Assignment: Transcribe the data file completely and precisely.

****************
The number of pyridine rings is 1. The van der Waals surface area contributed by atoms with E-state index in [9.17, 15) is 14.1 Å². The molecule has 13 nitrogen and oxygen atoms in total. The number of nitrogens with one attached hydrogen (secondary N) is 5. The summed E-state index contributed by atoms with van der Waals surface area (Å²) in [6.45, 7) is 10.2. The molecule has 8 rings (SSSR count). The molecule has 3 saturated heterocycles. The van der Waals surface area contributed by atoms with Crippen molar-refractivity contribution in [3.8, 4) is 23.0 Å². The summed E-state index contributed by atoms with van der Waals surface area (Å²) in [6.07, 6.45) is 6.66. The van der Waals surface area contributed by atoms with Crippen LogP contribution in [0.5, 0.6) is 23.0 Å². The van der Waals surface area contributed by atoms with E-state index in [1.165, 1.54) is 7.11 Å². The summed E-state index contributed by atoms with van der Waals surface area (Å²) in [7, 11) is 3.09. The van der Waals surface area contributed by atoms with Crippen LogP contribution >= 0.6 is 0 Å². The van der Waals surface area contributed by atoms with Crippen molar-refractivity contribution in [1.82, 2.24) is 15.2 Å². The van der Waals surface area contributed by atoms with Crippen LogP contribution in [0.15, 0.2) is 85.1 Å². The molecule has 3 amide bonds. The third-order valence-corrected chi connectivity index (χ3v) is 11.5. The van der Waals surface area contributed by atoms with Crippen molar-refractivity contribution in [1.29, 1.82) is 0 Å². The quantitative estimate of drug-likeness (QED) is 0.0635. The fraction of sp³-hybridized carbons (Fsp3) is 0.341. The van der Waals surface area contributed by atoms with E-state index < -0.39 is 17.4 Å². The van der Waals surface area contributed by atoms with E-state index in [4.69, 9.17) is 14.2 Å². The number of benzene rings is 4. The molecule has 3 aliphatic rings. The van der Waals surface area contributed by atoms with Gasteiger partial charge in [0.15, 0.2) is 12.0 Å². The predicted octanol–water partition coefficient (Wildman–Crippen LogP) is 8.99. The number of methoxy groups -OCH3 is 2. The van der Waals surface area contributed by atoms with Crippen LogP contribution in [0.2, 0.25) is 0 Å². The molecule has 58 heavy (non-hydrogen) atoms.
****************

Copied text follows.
The number of pyridine rings is 1. The van der Waals surface area contributed by atoms with E-state index in [9.17, 15) is 14.1 Å². The molecule has 13 nitrogen and oxygen atoms in total. The number of nitrogens with one attached hydrogen (secondary N) is 5. The summed E-state index contributed by atoms with van der Waals surface area (Å²) in [6.45, 7) is 10.2. The molecule has 8 rings (SSSR count). The molecule has 3 saturated heterocycles. The van der Waals surface area contributed by atoms with Crippen molar-refractivity contribution in [3.8, 4) is 23.0 Å². The summed E-state index contributed by atoms with van der Waals surface area (Å²) in [6.07, 6.45) is 6.66. The van der Waals surface area contributed by atoms with Crippen LogP contribution in [0.5, 0.6) is 23.0 Å². The van der Waals surface area contributed by atoms with E-state index in [1.165, 1.54) is 7.11 Å². The summed E-state index contributed by atoms with van der Waals surface area (Å²) in [7, 11) is 3.09. The van der Waals surface area contributed by atoms with Crippen LogP contribution >= 0.6 is 0 Å². The van der Waals surface area contributed by atoms with Crippen molar-refractivity contribution in [1.82, 2.24) is 15.2 Å². The van der Waals surface area contributed by atoms with Crippen LogP contribution in [0.15, 0.2) is 85.1 Å². The molecule has 3 amide bonds. The third-order valence-corrected chi connectivity index (χ3v) is 11.5. The van der Waals surface area contributed by atoms with Crippen molar-refractivity contribution in [1.29, 1.82) is 0 Å². The quantitative estimate of drug-likeness (QED) is 0.0635. The fraction of sp³-hybridized carbons (Fsp3) is 0.341. The van der Waals surface area contributed by atoms with E-state index < -0.39 is 17.4 Å². The van der Waals surface area contributed by atoms with E-state index in [4.69, 9.17) is 14.2 Å². The number of benzene rings is 4. The molecule has 3 aliphatic rings. The van der Waals surface area contributed by atoms with Gasteiger partial charge in [0.15, 0.2) is 12.0 Å². The predicted octanol–water partition coefficient (Wildman–Crippen LogP) is 8.99. The number of methoxy groups -OCH3 is 2. The van der Waals surface area contributed by atoms with Crippen LogP contribution in [0.2, 0.25) is 0 Å². The molecule has 58 heavy (non-hydrogen) atoms.